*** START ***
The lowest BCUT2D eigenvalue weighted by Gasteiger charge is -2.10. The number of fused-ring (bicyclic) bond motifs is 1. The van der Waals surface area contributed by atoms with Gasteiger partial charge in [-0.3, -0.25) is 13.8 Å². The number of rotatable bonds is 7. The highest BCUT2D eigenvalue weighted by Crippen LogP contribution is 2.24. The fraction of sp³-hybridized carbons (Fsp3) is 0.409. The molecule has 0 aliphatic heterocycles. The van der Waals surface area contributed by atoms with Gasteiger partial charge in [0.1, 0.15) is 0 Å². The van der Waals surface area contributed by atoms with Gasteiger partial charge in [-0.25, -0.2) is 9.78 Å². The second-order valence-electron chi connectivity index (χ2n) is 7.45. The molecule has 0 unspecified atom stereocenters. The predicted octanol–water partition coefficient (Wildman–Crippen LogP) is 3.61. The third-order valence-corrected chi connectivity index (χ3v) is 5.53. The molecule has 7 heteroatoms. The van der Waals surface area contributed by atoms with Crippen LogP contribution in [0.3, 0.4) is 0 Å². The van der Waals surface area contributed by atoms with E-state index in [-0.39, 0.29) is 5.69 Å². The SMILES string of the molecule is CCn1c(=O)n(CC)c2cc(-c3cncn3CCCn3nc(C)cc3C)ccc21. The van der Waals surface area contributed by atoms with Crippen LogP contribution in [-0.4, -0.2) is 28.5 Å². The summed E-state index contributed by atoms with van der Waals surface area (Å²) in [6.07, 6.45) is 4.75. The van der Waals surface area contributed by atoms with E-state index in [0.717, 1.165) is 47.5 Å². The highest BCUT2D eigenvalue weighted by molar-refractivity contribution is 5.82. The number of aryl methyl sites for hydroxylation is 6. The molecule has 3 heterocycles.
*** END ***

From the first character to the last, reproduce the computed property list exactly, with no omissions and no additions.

The lowest BCUT2D eigenvalue weighted by Gasteiger charge is -2.10. The number of fused-ring (bicyclic) bond motifs is 1. The van der Waals surface area contributed by atoms with Gasteiger partial charge in [-0.3, -0.25) is 13.8 Å². The number of rotatable bonds is 7. The highest BCUT2D eigenvalue weighted by Crippen LogP contribution is 2.24. The fraction of sp³-hybridized carbons (Fsp3) is 0.409. The molecule has 0 aliphatic heterocycles. The van der Waals surface area contributed by atoms with Gasteiger partial charge in [0.1, 0.15) is 0 Å². The van der Waals surface area contributed by atoms with Gasteiger partial charge in [-0.25, -0.2) is 9.78 Å². The second-order valence-electron chi connectivity index (χ2n) is 7.45. The molecule has 0 unspecified atom stereocenters. The predicted octanol–water partition coefficient (Wildman–Crippen LogP) is 3.61. The third-order valence-corrected chi connectivity index (χ3v) is 5.53. The molecule has 7 heteroatoms. The van der Waals surface area contributed by atoms with Crippen LogP contribution in [0.3, 0.4) is 0 Å². The van der Waals surface area contributed by atoms with E-state index in [-0.39, 0.29) is 5.69 Å². The SMILES string of the molecule is CCn1c(=O)n(CC)c2cc(-c3cncn3CCCn3nc(C)cc3C)ccc21. The van der Waals surface area contributed by atoms with Crippen LogP contribution in [-0.4, -0.2) is 28.5 Å². The summed E-state index contributed by atoms with van der Waals surface area (Å²) in [6.07, 6.45) is 4.75. The van der Waals surface area contributed by atoms with E-state index in [0.717, 1.165) is 47.5 Å². The highest BCUT2D eigenvalue weighted by molar-refractivity contribution is 5.82. The number of aryl methyl sites for hydroxylation is 6. The molecule has 3 heterocycles.